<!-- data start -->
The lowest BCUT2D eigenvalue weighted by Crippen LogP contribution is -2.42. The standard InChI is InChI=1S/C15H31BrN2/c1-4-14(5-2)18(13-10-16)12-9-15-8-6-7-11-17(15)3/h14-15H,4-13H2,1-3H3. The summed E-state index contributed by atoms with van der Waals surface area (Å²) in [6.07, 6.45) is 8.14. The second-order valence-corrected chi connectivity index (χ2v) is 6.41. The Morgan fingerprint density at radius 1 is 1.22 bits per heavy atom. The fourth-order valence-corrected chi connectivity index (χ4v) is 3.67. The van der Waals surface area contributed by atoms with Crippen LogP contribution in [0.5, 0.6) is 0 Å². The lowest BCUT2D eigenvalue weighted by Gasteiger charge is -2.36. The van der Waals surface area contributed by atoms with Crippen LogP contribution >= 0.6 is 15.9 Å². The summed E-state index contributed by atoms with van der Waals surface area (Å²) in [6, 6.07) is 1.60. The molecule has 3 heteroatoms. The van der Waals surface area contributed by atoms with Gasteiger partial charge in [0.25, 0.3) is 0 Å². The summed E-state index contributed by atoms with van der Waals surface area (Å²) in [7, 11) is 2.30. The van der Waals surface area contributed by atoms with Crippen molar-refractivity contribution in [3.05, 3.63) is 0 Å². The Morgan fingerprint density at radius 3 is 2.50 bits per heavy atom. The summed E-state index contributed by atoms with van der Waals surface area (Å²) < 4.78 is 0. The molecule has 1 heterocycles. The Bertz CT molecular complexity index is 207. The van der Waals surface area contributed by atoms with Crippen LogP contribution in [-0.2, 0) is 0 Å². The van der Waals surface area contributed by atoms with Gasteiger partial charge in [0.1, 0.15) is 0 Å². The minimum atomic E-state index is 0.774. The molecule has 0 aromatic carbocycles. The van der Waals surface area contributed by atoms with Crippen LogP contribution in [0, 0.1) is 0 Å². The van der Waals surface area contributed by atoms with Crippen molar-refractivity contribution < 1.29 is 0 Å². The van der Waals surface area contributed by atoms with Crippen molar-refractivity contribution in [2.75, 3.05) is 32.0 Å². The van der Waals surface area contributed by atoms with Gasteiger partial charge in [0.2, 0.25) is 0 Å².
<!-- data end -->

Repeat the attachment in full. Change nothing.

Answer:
The lowest BCUT2D eigenvalue weighted by Crippen LogP contribution is -2.42. The standard InChI is InChI=1S/C15H31BrN2/c1-4-14(5-2)18(13-10-16)12-9-15-8-6-7-11-17(15)3/h14-15H,4-13H2,1-3H3. The summed E-state index contributed by atoms with van der Waals surface area (Å²) in [6.07, 6.45) is 8.14. The second-order valence-corrected chi connectivity index (χ2v) is 6.41. The Morgan fingerprint density at radius 1 is 1.22 bits per heavy atom. The fourth-order valence-corrected chi connectivity index (χ4v) is 3.67. The van der Waals surface area contributed by atoms with Crippen LogP contribution in [0.5, 0.6) is 0 Å². The lowest BCUT2D eigenvalue weighted by Gasteiger charge is -2.36. The van der Waals surface area contributed by atoms with Crippen LogP contribution >= 0.6 is 15.9 Å². The summed E-state index contributed by atoms with van der Waals surface area (Å²) in [6, 6.07) is 1.60. The molecule has 3 heteroatoms. The van der Waals surface area contributed by atoms with Gasteiger partial charge in [0.25, 0.3) is 0 Å². The summed E-state index contributed by atoms with van der Waals surface area (Å²) in [7, 11) is 2.30. The van der Waals surface area contributed by atoms with Crippen molar-refractivity contribution in [3.05, 3.63) is 0 Å². The Morgan fingerprint density at radius 3 is 2.50 bits per heavy atom. The summed E-state index contributed by atoms with van der Waals surface area (Å²) < 4.78 is 0. The molecule has 1 heterocycles. The Bertz CT molecular complexity index is 207. The van der Waals surface area contributed by atoms with Crippen LogP contribution in [-0.2, 0) is 0 Å². The van der Waals surface area contributed by atoms with Gasteiger partial charge in [0.1, 0.15) is 0 Å². The minimum atomic E-state index is 0.774. The molecule has 0 aromatic carbocycles. The van der Waals surface area contributed by atoms with Crippen LogP contribution in [0, 0.1) is 0 Å². The van der Waals surface area contributed by atoms with Crippen molar-refractivity contribution < 1.29 is 0 Å². The van der Waals surface area contributed by atoms with Crippen molar-refractivity contribution in [2.75, 3.05) is 32.0 Å². The van der Waals surface area contributed by atoms with Gasteiger partial charge in [0.2, 0.25) is 0 Å².